In the middle of this idyllic valley, there’s a major uproar over plans to upgrade Yosemite. The sight of construction equipment angers some environmentalists. “I can’t believe they went ahead with it,” said Greg Adair.
Adair is with the group called Friends of the Yosemite Valley — one of the plaintiffs in a lawsuit that has now halted work on park improvements.
According to Yosemite National Park spokesman Scott Gediman, “There are seven major projects here in Yosemite Valley and in El Portal that are halted, so it’s a huge impact.”
In 1997, a huge flood swept through Yosemite as the Merced River overflowed. Afterward, the park service laid out plans for restoring the area around the river — plans endorsed by many environmentalist groups.
“It’s time to make changes that have long been recognized as needed,” said Jay Watson of the Wilderness Society. “These plans got at those changes and now they are in jeopardy and we’re gravely concerned about that.”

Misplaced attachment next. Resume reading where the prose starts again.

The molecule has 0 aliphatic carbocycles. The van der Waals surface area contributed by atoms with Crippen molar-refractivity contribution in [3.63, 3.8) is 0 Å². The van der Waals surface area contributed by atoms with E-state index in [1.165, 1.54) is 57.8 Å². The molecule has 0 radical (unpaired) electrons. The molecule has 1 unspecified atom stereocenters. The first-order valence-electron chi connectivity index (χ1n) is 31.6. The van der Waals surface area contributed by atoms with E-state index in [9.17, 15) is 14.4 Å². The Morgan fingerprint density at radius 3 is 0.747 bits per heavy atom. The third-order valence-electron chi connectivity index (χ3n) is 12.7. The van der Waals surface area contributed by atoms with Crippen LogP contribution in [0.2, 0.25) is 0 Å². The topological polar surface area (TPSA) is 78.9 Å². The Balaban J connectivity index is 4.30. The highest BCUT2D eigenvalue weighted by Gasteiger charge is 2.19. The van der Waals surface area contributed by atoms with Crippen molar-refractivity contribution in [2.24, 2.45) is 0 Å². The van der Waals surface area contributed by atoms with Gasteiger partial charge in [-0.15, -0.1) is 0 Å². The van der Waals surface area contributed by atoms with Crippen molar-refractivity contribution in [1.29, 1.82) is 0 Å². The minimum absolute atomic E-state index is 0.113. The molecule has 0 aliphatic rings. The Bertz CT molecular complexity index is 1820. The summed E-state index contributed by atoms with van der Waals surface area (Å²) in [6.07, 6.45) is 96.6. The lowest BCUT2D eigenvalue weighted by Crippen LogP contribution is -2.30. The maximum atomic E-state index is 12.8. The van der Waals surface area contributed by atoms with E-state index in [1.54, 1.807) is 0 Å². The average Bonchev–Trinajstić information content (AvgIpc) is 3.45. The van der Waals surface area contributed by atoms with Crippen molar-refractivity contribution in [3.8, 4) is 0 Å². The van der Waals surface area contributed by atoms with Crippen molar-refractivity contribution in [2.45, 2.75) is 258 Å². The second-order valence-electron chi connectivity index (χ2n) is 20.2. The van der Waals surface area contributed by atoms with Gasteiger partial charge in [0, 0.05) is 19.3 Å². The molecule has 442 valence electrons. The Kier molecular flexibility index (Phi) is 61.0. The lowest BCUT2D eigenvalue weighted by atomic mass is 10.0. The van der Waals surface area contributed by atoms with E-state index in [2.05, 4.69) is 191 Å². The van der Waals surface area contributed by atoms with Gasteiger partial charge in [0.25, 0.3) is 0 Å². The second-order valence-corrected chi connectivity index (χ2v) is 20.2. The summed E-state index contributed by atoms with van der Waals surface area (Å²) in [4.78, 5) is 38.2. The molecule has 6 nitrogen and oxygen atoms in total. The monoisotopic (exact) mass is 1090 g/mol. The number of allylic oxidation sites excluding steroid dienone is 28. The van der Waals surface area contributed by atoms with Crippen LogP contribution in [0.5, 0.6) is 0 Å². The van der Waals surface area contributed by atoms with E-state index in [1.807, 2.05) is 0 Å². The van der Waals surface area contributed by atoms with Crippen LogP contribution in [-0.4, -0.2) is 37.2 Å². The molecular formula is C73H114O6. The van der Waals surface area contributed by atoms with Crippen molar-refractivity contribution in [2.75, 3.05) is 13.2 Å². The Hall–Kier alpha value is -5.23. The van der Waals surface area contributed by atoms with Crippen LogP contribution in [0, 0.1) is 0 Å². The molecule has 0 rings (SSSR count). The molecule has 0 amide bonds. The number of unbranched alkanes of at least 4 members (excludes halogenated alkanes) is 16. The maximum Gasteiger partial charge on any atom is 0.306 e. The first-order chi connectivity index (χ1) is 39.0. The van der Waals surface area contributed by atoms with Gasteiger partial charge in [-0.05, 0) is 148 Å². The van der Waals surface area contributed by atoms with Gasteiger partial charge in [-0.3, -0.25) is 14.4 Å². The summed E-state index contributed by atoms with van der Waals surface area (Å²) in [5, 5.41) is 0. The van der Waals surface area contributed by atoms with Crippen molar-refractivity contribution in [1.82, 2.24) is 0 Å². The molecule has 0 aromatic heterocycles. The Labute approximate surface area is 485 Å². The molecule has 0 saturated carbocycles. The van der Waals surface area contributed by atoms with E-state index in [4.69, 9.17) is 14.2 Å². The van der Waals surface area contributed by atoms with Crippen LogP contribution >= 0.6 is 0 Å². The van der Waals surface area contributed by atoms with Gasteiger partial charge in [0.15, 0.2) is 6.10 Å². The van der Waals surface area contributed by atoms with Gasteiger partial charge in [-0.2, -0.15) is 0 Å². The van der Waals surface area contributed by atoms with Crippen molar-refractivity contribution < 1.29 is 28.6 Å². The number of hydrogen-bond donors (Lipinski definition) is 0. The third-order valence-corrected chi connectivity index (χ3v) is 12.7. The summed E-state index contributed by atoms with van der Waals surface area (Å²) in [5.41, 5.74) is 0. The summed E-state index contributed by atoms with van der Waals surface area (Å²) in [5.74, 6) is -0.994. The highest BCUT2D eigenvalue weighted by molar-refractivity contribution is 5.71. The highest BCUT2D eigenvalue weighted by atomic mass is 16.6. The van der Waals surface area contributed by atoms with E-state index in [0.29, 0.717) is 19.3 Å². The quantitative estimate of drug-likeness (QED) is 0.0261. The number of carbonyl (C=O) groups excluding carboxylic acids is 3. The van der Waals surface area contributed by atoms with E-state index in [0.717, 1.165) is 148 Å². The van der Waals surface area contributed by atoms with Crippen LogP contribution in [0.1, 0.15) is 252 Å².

But other environmental groups, led by Friends of the Yosemite Valley, were outraged when the park cut down 400-year old trees to make some of those changes. The plan called for the removal of more than 1,000 trees.
Now, in response to the lawsuit, the 9th U.S. Circuit Court of Appeals has said that the park service needs to determine how many people can visit the river without harming it before constructing facilities to handle those visitors.
Interior Secretary Gayle Norton, visiting Yosemite on Earth Day, defended the planned improvements, “We want to have something that will be better for people as they come here to visit, and it is really, in the long run, going to be much better for the environment as well.”
“I would ask her simply what in the world she’s thinking on John Muir’s birthday enacting an illegal logging plan in Yosemite national park. It’s atrocious,” Adair added.
One of the country’s most beautiful spots is now the subject of an ugly dispute.